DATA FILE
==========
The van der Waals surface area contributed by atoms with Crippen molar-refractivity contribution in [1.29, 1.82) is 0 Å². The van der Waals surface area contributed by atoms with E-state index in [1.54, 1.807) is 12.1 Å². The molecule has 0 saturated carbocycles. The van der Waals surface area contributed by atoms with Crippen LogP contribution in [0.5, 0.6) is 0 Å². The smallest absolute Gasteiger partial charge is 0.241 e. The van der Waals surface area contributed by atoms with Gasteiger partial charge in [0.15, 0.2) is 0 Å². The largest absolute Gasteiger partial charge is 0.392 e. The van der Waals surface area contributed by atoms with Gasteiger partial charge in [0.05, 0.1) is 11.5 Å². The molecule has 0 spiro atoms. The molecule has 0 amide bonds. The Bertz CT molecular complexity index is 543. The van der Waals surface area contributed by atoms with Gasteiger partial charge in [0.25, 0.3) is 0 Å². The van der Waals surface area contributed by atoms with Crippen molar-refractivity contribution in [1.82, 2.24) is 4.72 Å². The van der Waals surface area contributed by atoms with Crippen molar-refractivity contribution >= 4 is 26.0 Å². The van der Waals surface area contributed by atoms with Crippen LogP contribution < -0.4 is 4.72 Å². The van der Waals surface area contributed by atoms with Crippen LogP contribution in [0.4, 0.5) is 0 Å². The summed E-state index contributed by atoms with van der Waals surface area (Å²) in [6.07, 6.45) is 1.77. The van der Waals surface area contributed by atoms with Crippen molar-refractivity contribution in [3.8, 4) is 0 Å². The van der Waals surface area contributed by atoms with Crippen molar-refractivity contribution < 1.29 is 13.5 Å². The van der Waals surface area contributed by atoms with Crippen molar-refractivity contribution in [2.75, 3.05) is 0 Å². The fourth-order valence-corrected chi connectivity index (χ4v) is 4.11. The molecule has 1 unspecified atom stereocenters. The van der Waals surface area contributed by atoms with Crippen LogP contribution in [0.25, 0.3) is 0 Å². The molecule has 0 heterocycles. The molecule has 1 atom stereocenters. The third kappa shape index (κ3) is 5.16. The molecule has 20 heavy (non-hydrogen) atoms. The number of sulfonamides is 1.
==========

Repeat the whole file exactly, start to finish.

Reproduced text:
The van der Waals surface area contributed by atoms with Crippen molar-refractivity contribution in [1.29, 1.82) is 0 Å². The van der Waals surface area contributed by atoms with E-state index in [1.54, 1.807) is 12.1 Å². The molecule has 0 saturated carbocycles. The van der Waals surface area contributed by atoms with Crippen LogP contribution in [0.5, 0.6) is 0 Å². The smallest absolute Gasteiger partial charge is 0.241 e. The van der Waals surface area contributed by atoms with Gasteiger partial charge in [0.15, 0.2) is 0 Å². The largest absolute Gasteiger partial charge is 0.392 e. The van der Waals surface area contributed by atoms with Gasteiger partial charge in [0.05, 0.1) is 11.5 Å². The molecule has 0 spiro atoms. The molecule has 0 amide bonds. The Bertz CT molecular complexity index is 543. The van der Waals surface area contributed by atoms with Gasteiger partial charge in [0.25, 0.3) is 0 Å². The van der Waals surface area contributed by atoms with Crippen molar-refractivity contribution in [1.82, 2.24) is 4.72 Å². The van der Waals surface area contributed by atoms with Crippen molar-refractivity contribution >= 4 is 26.0 Å². The van der Waals surface area contributed by atoms with Crippen LogP contribution < -0.4 is 4.72 Å². The van der Waals surface area contributed by atoms with Crippen LogP contribution in [0.4, 0.5) is 0 Å². The summed E-state index contributed by atoms with van der Waals surface area (Å²) in [6.07, 6.45) is 1.77. The van der Waals surface area contributed by atoms with Crippen molar-refractivity contribution in [3.8, 4) is 0 Å². The van der Waals surface area contributed by atoms with Crippen molar-refractivity contribution < 1.29 is 13.5 Å². The van der Waals surface area contributed by atoms with Crippen molar-refractivity contribution in [2.75, 3.05) is 0 Å². The fourth-order valence-corrected chi connectivity index (χ4v) is 4.11. The molecule has 1 unspecified atom stereocenters. The van der Waals surface area contributed by atoms with Crippen LogP contribution in [0.25, 0.3) is 0 Å². The molecule has 0 heterocycles. The molecule has 1 atom stereocenters. The third kappa shape index (κ3) is 5.16. The molecule has 20 heavy (non-hydrogen) atoms. The number of sulfonamides is 1.